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Journal Club: Medical cannabis and palliative care

The latest issue focuses on the potential usefulness of medical cannabis in the elderly

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Journal Club: Medical cannabis and palliative care
With an ageing population, medical cannabis is increasingly being used by older adults.

The latest issue of the Journal Club, by Grow Pharma, explores the research around medical cannabis use in older adults and for palliative care.

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The latest issue of the Journal Club focuses on the potential usefulness of medical cannabis in the elderly, with a particular emphasis on palliative care.

There has been substantial growth in the use of medical cannabis globally in recent years and with an ageing population it is now also increasingly being used by older adults. To date, there have only been a handful of medical cannabis studies looking at this patient population. One of the most cited is a 2018 prospective study by Abuhasira et al [1]

They surveyed over 2,500 patients over the age of 65 and found that after six months of medical cannabis treatment, 94 per cent of the respondents reported an improvement in their condition, and the median reported pain level was halved.

In addition, 18 per cent either stopped taking opioids or reduced their dose. The study authors concluded that the therapeutic use of cannabis is safe and efficacious in an elderly population, supporting further investigation into this patient group.

In this issue of the Journal Club, we highlight two of the most recent studies investigating medical cannabis use in the elderly.

The first study is a case series of 16 patients who were receiving medical cannabis for palliative care in the UK. Questionnaires were used to assess quality-of-life, anxiety, sleep, and pain, respectively, at baseline and after one and three. months.

Mean sleep scores improved by 41 per cent from baseline to 1-month, and 47 per cent from baseline to three months. Mean pain scores were initially reported as ‘severe’ at baseline, however reduced to ‘mild to moderate’ after one month and to ‘mild’ after three months.

Overall, however, for all outcome measures, although Improvements in patient reported health outcomes were reported at both one and three months compared to baseline, due to the small sample size these changes were not statistically significant. Three adverse events were reported, all of which were mild or moderate in severity and resolved spontaneously.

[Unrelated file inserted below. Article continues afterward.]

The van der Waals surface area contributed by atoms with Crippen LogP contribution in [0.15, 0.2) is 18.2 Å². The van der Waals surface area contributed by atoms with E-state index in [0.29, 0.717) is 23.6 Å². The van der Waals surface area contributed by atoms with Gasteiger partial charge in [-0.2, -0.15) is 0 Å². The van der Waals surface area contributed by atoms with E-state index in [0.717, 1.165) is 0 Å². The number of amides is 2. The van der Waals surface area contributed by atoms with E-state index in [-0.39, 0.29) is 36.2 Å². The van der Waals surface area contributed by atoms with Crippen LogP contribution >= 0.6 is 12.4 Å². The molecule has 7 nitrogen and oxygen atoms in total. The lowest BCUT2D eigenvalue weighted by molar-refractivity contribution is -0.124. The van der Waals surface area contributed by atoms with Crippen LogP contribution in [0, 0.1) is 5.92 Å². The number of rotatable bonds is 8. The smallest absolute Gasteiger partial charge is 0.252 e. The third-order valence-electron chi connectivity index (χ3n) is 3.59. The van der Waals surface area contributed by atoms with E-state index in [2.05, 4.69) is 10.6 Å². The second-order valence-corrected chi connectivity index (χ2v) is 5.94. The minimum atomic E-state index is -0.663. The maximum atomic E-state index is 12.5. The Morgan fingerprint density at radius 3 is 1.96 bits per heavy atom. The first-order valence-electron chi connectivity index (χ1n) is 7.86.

In summary, this preliminary case series showed that in a palliative care UK patient cohort, medical cannabis showed promise in improving pain, sleep, and quality-of-life, with few adverse events.

However, the authors commented that further long-term safety and efficacy studies involving larger cohorts are needed in order to evaluate long-term efficacy, with comparisons to placebo and standard treatments for palliative symptom control.

The second study is a retrospective trial of 4,673 older (65 years and above) Canadian medical cannabis users. The majority of patients were taking a CBD-predominant oil, with chronic pain being the most common indication. At follow-up, 73 per cent, 65 per cent and 53 per cent of patients reported improvements in pain, sleep, and mood, respectively.

Thirty six reported reducing their dose of opioids, and 20 per cent reported reducing their dose of benzodiazepines. In summary, in an elderly Canadian cohort, patients reported improvements in pain, sleep, and mood symptoms at follow-up after cannabis use, and this was coupled with a reduction in the use of concomitant pain and anxiety medications.

If you are a doctor and would like to discuss either of the clinical papers featured in this edition of the journal club or the broader medical cannabis literature, please reach out on [email protected]

References:
1 Abuhasira.R et al. Epidemiological characteristics, safety and efficacy of medical cannabis in the elderly (2018). Eur J Intern Med 49:44-50
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